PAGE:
« Reply #37 on: May 13, 2019, 05:51:01 AM »
I did not mean that with my question about progress.
I thought to have read that there should also be a solution in the 2.0.x by SMF directly?

That also in the 2.0.X the privacy policy, as well as the terms of use, etc.
separately activate each and can view and confirm,
as well as the user can export his data and
the admin can then also delete a user DSGVO compliant, etc.?

Without the need of an extra mod?

Or did i choose the wrong topic here?

EDIT:
No, found this here:
....
Quote
And with the term "our next release", do you mean the next major update (the 2.1 branch) or the current stable branch (2.0.x)?

Both! :)
But SMF 2.0 gets it first as that's the current stable version and thus what most people are using.

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Re: About the GDPR
« Reply #38 on: May 13, 2019, 06:16:29 AM »
It is 100% correct, jQuery is mandatory but it doesn’t have to use a CDN[…]

The correctness was about your phrasing, it sounded like the default jQuery setting was local-only, and the admin needs to explicitly change the setting to use the CDN. (And yes, it is of course mandatory, I was just pre-coffee rambling... :-X)


The PP should not by default include things that are not enabled by default. […] Hint: other forum platforms that have had GDPR features for more than a year don’t try to solve this - at the end of the day, you are the site owner, you are responsible for it being correctly listed, not the software, and if the software has defaults there is a fair bet someone will be on the wrong side of it for assuming it is magically correct when it is not.

I disagree, I think it should include all those third parties, and maybe prefix each one with something like "If this site is configured to use the Gravatar option, your personal data (including IP address, email address, …) will be processed by them, blah blah blergh…".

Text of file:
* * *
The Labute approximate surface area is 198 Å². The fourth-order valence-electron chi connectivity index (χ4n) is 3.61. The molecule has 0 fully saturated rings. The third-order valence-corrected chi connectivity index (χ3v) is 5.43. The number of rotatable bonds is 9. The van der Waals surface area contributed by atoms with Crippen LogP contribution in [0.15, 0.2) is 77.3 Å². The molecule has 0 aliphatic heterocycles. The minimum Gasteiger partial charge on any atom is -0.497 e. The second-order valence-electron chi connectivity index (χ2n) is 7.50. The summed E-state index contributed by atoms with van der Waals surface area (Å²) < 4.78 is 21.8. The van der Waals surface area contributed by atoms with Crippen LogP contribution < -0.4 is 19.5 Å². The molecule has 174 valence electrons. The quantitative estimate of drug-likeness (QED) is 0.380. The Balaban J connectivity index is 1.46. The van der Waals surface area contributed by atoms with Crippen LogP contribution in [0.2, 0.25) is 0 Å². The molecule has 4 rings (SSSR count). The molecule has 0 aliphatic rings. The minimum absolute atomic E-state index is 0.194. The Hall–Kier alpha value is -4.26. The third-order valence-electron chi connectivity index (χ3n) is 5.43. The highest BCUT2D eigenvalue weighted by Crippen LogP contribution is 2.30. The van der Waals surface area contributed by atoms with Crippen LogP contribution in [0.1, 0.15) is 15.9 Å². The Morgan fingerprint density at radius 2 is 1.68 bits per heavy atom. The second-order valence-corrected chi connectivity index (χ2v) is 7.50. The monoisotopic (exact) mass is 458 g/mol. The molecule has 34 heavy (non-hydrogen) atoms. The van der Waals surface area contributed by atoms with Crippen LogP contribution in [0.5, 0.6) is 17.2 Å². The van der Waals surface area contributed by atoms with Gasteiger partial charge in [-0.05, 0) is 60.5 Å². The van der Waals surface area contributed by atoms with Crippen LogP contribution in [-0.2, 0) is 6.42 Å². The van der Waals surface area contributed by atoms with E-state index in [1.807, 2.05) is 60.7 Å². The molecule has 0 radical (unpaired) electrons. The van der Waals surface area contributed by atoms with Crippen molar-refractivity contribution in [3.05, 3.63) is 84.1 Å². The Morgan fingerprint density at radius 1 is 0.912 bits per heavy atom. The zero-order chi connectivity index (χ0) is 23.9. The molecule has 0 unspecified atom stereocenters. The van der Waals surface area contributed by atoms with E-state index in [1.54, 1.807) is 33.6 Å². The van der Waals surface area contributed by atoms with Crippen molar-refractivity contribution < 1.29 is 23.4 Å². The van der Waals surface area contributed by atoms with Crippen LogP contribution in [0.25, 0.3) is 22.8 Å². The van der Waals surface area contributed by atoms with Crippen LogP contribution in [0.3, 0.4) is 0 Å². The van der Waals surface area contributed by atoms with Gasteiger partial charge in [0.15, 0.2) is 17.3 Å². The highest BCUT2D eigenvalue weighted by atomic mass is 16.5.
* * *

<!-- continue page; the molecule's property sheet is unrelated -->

Otherwise, as a site owner, you would have to test all user-configurable options to see if any of them have an effect on any specific forum page, resulting in traffic to additional third-party sites.
Being on the other "wrong side", that is, including a "this external site might be processing your data under these circumstances"-prefixed reference to a site that isn't actually used, shouldn't be a problem.


And good luck to you to write the translated  version of the privacy policy that patches all the bits together.

I don't understand. I'm asking for one static policy that includes all of this. Not multiple versions, and not code-including sections based on features used.
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Online m4z

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Re: About the GDPR
« Reply #39 on: May 13, 2019, 06:21:14 AM »
I did not mean that with my question about progress.
I thought to have read that there should also be a solution in the 2.0.x by SMF directly?

[…]

Or did i choose the wrong topic here?

This is the correct topic. AFAICT, the feature is not yet implemented in 2.0 or 2.1 RC2 (for the 2.1 branch, part of it is scheduled for RC3).